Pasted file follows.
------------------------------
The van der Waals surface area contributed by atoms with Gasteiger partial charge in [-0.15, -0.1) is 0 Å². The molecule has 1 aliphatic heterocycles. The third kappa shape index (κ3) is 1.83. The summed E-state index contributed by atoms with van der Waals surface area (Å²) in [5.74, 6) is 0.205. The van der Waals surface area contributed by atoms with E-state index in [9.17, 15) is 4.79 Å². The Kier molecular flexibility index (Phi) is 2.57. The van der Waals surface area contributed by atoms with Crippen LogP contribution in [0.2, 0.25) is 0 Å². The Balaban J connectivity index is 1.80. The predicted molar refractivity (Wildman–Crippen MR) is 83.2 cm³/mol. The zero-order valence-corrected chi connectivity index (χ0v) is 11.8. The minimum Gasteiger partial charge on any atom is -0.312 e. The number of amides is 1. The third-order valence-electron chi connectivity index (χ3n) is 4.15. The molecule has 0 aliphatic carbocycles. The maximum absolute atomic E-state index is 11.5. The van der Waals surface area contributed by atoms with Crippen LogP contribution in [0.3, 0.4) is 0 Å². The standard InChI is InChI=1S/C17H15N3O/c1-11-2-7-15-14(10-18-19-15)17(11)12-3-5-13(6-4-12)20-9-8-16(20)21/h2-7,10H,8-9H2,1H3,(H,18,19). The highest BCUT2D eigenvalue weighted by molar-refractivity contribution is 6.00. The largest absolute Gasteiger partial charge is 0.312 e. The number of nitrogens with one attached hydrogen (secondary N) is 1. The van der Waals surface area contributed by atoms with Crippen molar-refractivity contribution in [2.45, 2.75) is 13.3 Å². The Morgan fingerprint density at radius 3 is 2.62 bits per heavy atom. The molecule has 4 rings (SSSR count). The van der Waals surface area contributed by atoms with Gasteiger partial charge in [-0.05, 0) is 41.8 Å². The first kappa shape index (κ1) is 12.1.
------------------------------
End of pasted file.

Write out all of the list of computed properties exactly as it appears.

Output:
The van der Waals surface area contributed by atoms with Gasteiger partial charge in [-0.15, -0.1) is 0 Å². The molecule has 1 aliphatic heterocycles. The third kappa shape index (κ3) is 1.83. The summed E-state index contributed by atoms with van der Waals surface area (Å²) in [5.74, 6) is 0.205. The van der Waals surface area contributed by atoms with E-state index in [9.17, 15) is 4.79 Å². The Kier molecular flexibility index (Phi) is 2.57. The van der Waals surface area contributed by atoms with Crippen LogP contribution in [0.2, 0.25) is 0 Å². The Balaban J connectivity index is 1.80. The predicted molar refractivity (Wildman–Crippen MR) is 83.2 cm³/mol. The zero-order valence-corrected chi connectivity index (χ0v) is 11.8. The minimum Gasteiger partial charge on any atom is -0.312 e. The number of amides is 1. The third-order valence-electron chi connectivity index (χ3n) is 4.15. The molecule has 0 aliphatic carbocycles. The maximum absolute atomic E-state index is 11.5. The van der Waals surface area contributed by atoms with Crippen LogP contribution in [0.3, 0.4) is 0 Å². The standard InChI is InChI=1S/C17H15N3O/c1-11-2-7-15-14(10-18-19-15)17(11)12-3-5-13(6-4-12)20-9-8-16(20)21/h2-7,10H,8-9H2,1H3,(H,18,19). The highest BCUT2D eigenvalue weighted by molar-refractivity contribution is 6.00. The largest absolute Gasteiger partial charge is 0.312 e. The number of nitrogens with one attached hydrogen (secondary N) is 1. The van der Waals surface area contributed by atoms with Crippen molar-refractivity contribution in [2.45, 2.75) is 13.3 Å². The Morgan fingerprint density at radius 3 is 2.62 bits per heavy atom. The molecule has 4 rings (SSSR count). The van der Waals surface area contributed by atoms with Gasteiger partial charge in [-0.05, 0) is 41.8 Å². The first kappa shape index (κ1) is 12.1.